I've looked it up: The lowest uniform number neither retired (officially or, like Ron Guidry's 49 then was, unofficially) nor worn by a player or coach on the 1995 Yankees was 52. With CC Sabathia, the idea of a lefty power pitcher wearing Number 52 is hardly strange, although Taylor wouldn't have been nearly as, how shall I put this, unsvelte. So TAYLOR 52 T-shirts start to be printed up.

Does having Taylor available down the stretch make a difference for the Yankees in TTL-1995? No. Being a September callup, he wouldn't have been eligible for the postseason. So if you're familiar with the 1995 American League Division Series, and you think he could have been brought in to relieve an exhausted David Cone in Game 5, forget it. The Yankees still lose that series to the Seattle Mariners, and the Don Mattingly era, including the managerial reign of Buck Showalter, comes to an end; the Derek Jeter and Mariano Rivera era, including the managerial reign of Joe Torre, begins.

In 1996, the Yankees had 4 main starters: Andy Pettitte made 34 starts, Jimmy Key and Kenny Rogers each made 30, and Dwight Gooden made 29. Cone was hurt most of the season. Until he came back, his spot in the rotation was taken by Ramiro Mendoza for 11 starts; between them, Scott Kamieniecki, David Weathers, Brian Boehringer, Mark Hutton, Wally Whitehurst and Ricky Bones made 17. Now, I realize it doesn't quite work this way -- Any of those guys could have made emergency starts in place of the regular starters, including the replacement Mendoza -- but, effectively, the "Cone spot" in the rotation made 39 starts.

Let's assume that Taylor becomes the 5th starter until Cone gets back. In RL, Mendoza went 4-5, ERA 6.79, ERA+ 74, WHIP 1.698. Surely, a 24-year-old with a 95+ MPH fastball and a good curve could have done better than that.

But when Cone comes back, whose place in the rotation does HE take? It's not clear: We think of Rogers as a very good pitcher for teams outside New York, but having been awful in it, first for the Yankees, then for the Mets; but neither Key nor Gooden had a particularly better season, statistically speaking -- Gooden's May 14 no-hitter notwithstanding.

Maybe it's not really important to figure this out. After all, the Yankees won the World Series anyway, right? Never mind the comment made by Jason Alexander as George Costanza on Seinfeld: "In six games." In RL, do you really think fans of the St. Louis Cardinals give a damn that they were down to their last out twice in Game 6 of last year's Series, and needed to go the full 7 to do it? Don't you think they value the memory of the 2011 Series more than they value the one they won in just 5 games in 2006, simply because of the drama? Face it, if Taylor starts Game 4 in 1996, maybe he doesn't fall apart like Rogers did, and the Braves don't jump out to a 6-0 lead, and we don't get the comeback completed by that Jim Leyritz home run...

So let's move on, to 1997, a season in which the Yankees did NOT win the World Series in RL. This time, only 8 pitchers started games for the Yankees: Pettitte 35, David Wells 32, Cone 29, Rogers 22, Gooden 19, Mendoza 15, Hideki Irabu 9 and Jersey City native Willie Banks 1. Rogers had easily the worst performance of the top 6, including the fact that he was the winning pitcher in only 1 of his last 8 starts, losing 3, with the Yankees winning only 2 of those last 8. But maybe Gooden is the one whose place Taylor takes: After pitching and winning on April 5, Doctor K got hurt and didn't pitch again until June 15. Maybe Taylor takes that spot in the rotation and runs with it, and Gooden gets traded.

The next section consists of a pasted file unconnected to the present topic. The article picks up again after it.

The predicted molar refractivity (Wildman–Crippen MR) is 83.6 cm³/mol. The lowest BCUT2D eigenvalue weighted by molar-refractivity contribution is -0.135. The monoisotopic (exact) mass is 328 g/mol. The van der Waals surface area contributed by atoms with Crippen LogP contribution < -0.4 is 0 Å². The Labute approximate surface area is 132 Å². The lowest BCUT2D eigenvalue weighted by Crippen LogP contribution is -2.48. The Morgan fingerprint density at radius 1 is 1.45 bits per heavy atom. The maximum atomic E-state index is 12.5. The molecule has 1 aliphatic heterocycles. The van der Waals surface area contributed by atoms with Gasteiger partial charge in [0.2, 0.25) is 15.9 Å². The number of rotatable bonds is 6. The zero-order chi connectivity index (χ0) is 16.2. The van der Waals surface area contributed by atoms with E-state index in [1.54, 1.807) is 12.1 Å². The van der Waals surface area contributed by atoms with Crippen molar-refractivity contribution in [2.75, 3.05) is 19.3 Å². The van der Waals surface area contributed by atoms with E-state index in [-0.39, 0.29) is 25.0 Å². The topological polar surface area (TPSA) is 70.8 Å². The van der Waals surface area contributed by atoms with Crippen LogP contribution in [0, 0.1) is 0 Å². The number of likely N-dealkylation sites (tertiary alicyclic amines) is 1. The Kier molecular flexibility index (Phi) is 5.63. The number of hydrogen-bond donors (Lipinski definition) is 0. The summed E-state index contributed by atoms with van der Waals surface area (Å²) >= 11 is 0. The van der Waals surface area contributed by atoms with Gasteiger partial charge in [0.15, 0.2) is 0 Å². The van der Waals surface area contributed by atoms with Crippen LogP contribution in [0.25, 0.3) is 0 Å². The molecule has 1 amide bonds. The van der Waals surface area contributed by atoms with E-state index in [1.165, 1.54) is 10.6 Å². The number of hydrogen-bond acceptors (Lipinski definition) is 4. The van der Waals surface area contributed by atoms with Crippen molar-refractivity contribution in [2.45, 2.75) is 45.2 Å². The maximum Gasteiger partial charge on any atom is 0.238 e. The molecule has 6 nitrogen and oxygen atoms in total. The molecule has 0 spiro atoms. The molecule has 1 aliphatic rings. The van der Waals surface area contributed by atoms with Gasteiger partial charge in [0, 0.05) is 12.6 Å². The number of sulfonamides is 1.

Let's presume for a moment that whoever the Yankees got for Gooden turns out not to be a factor, but Taylor does. By my definition and by my count, Gooden had 10 bad starts from July onward. The Yankees won the AL Wild Card, missing the AL Eastern Division Title by 2 games to the Baltimore Orioles, whom they'd beaten in the previous year's AL Championship Series.

Suppose Taylor matches Gooden's performance in all but 3 of his starts, and turns those 3 starts from Yankee losses to Yankee wins. The Yanks win the Division by 1 game, and instead of getting eliminated by the Cleveland Indians in the ALDS, get revenge on the Mariners for 1995, instead of having to wait until 2000 and '01. In the RL-1997 ALDS, the Yanks lost to the Indians in 5; but in the TTL-1997 ALCS, it would be best-of-7, the Yanks would have home-field advantage, and instead of Gooden, who only made it to the 6th inning, starting Game 4, which turned out to be the pivotal contest thanks to Sandy Alomar's home run off Mariano Rivera, Taylor pitches into the 8th, meaning Torre doesn't have to call on all of Graeme Lloyd, Jeff Nelson, Mike Stanton, Rivera and Mendoza -- he probably only needs Nelson in the 8th and Rivera in the 9th. In Game 5, the Yanks close it out.

This leaves a 1997 World Series starting rotation, based on who started when in the Playoffs, of Cone, Wells, Taylor and Pettitte, all fairly well-rested, against the surprising Florida Marlins. The Marlins won that Series in 7 games, including the calamitous Game 7 when Jose Mesa melted down in the 9th for the Indians. The Marlins won the Series odd-numbered games, the Indians the even-numbered ones. In Game 3, the Marlins exploded for 7 runs in the 9th... and the Tribe pulled 4 back, but the Marlins won, 14-11. You think Mariano Rivera, relieving Taylor (and probably Stanton and Nelson), would allow 7 runs in the 9th? Not likely. The Yankees thus take Game 3, go up 3-games-to-1 in Game 4, and Game 5? The Marlins scored 4 in the 6th in RL, but if Cone (whose turn it would have been) got into trouble, Stanton could have bailed him out before handing off to Nelson and Rivera. Ballgame over, World Series over, Yankees win, theeee Yankees win, Title 24, titles back-to-back-and-a-belly-to-belly.